Home equity is an asset that you can borrow against for a variety of purposes. And when used correctly, it can be extremely valuable.

The two most common ways to leverage this asset are with:

  • A home equity loan.
  • A home equity line of credit (HELOC).

When you take out one of these loans, you are essentially placing a second mortgage on your home. However, both loans typically have much shorter terms than first mortgages.

Both home equity loans and HELOCs allow you to access funds for a variety of purposes. In addition to home improvement projects, other common uses include:

  • College funding.
  • Credit card repayment.
  • Medical expenses.

Home equity lenders will typically allow you to borrow between 75 to 85 percent of your home’s equity. So if you have $200,000 in equity, you may be eligible to borrow between $150,000 to $170,000.

But before you do, let's hash out the various differences between home equity loans and HELOCs.

How home equity loans and HELOCs work

A home equity loan provides a lump sum payment to the borrower. If you want to borrow $50,000 from your home’s equity, the lender will write you a check for $50,000.

On the other hand, a HELOC is similar to a credit card. The lender will provide a maximum credit limit you can draw upon. This limit relies on the percentage of equity available in your home. You can borrow as much or as little up to that maximum. Interest only accumulates when you actually borrow from the credit line. Unlike a home equity loan, a HELOC does not require immediate repayment.

How to repay home equity loans and HELOCs

You will immediately begin repaying a home equity loan based on:

  • The term period.
  • The interest rate.

Both are set by the lender.

Meanwhile, a HELOC is divided into two parts:

  • The draw period.
  • The repayment period.

During the draw period, you may borrow funds up to the maximum limit established by the lender. This typically lasts five to 10 years from the time the HELOC is established.

During the repayment period, you must pay back the funds you borrowed plus interest. Repayment periods typically last between 10 and 20 years.

In some cases you can make your interest payments during the draw period. This leaves you a lower monthly payment during the repayment period. You can also start making payments on principal immediately after borrowing.

How you pay interest on home equity loans and HELOCs

A traditional home equity loan carries a fixed interest rate. This means you will pay the same rate for the life of the loan. Like with a traditional mortgage, the rate relies on several factors, including:

  • Current market rates.
  • Your existing mortgage balance.
  • Your home’s value.
  • The length of the loan.
  • The loan amount.
  • Your credit history.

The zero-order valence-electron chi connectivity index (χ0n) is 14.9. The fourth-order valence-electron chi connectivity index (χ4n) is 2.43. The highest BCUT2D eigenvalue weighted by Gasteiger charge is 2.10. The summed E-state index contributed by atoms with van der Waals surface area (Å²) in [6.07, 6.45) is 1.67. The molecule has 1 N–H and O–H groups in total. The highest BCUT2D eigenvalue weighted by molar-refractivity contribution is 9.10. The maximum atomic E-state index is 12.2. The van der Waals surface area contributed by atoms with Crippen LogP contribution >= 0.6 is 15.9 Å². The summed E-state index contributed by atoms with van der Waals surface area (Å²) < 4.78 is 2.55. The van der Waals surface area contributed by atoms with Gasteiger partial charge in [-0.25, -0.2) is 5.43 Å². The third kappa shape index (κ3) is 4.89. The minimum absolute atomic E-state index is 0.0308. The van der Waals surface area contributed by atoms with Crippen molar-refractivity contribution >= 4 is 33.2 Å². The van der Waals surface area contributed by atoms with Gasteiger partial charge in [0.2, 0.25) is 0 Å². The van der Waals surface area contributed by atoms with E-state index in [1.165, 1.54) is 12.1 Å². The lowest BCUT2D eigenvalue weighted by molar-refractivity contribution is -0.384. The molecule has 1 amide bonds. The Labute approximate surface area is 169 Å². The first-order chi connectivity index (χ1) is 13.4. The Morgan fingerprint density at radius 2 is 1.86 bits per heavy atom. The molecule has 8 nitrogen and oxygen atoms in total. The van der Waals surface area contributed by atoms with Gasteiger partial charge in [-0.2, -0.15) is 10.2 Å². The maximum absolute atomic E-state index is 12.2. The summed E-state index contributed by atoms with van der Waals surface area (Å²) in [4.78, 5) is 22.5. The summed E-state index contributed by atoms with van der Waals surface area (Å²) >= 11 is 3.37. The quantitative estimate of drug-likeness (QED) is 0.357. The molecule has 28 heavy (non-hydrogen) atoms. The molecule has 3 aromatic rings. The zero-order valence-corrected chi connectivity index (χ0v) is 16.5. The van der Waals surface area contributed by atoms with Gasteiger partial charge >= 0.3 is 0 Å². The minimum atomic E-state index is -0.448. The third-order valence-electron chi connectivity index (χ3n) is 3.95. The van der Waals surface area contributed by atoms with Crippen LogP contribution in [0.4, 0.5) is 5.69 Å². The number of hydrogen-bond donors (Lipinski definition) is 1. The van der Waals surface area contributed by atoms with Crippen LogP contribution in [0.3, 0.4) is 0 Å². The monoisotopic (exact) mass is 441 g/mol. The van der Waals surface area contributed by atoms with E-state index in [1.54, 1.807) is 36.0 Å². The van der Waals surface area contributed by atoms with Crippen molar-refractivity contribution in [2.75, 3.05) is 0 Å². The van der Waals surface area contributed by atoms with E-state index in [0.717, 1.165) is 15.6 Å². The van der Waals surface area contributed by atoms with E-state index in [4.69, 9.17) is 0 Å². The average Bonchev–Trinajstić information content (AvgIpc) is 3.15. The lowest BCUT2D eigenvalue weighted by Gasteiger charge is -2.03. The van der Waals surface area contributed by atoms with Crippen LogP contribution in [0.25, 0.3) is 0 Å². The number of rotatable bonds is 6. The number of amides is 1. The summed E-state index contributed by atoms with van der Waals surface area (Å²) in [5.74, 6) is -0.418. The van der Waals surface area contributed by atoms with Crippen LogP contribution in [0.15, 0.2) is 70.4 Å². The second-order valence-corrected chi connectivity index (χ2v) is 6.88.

• Your income.

Interest rates on home equity loans are typically lower than on HELOCs.

Meanwhile, HELOCs typically have adjustable or variable rates that are subject to change. That means an increase in market rates will increase the interest you pay on your line of credit.

Some lenders may also offer a low introductory rate that will increase after a given period. HELOC rates generally adjust monthly or quarterly, depending on the terms specified by the lender.

Pros and cons of home equity loans

The primary of benefits of a home equity loan include:

  • A fixed interest rate.
  • Monthly payments that will never change.

The main downside of a traditional home equity loan is that you could tap all of the equity in your home at once. This can work against you if your property value declines.

Pros and cons of HELOCs

The primary benefit of a HELOC is flexibility. Upon approval, you have the option to only borrow the amount you need. Plus, you will only pay interest on the amount you actually borrow.

The main downside of a HELOC is risk.

  • Your monthly payments could increase at any time due to rising interest rates.
  • You could also end up with a large balloon payment. This occurs when you need to make a much larger payment at the end of the repayment term to satisfy the loan. If your variable interest rate rises over the loan period, this adds to the cost of the credit line.

It's important to note there are limitations to the tax deductibility of your second mortgage interest.

In December 2017, Congress passed the Tax Cuts and Jobs Act. The law eliminated the ability to deduct mortgage interest on a home equity loan of HELOC if the funds are not used to substantially improve the home.

For example, if you take a home equity loan to pay down credit card debt, you will not be able to deduct the interest payments starting this year. For a complete rundown on this deduction, be sure to consult a tax expert.

Key takeaways

While traditional home equity loans and HELOCs serve similar purposes, they have plenty of differences. Before applying for either, it's important to understand:

  • How they work.
  • How you repay them.
  • How interest is determined.

Building equity is one of the many perks of homeownership you can use to finance major life events. How you choose to tap into this asset is entirely up to you.

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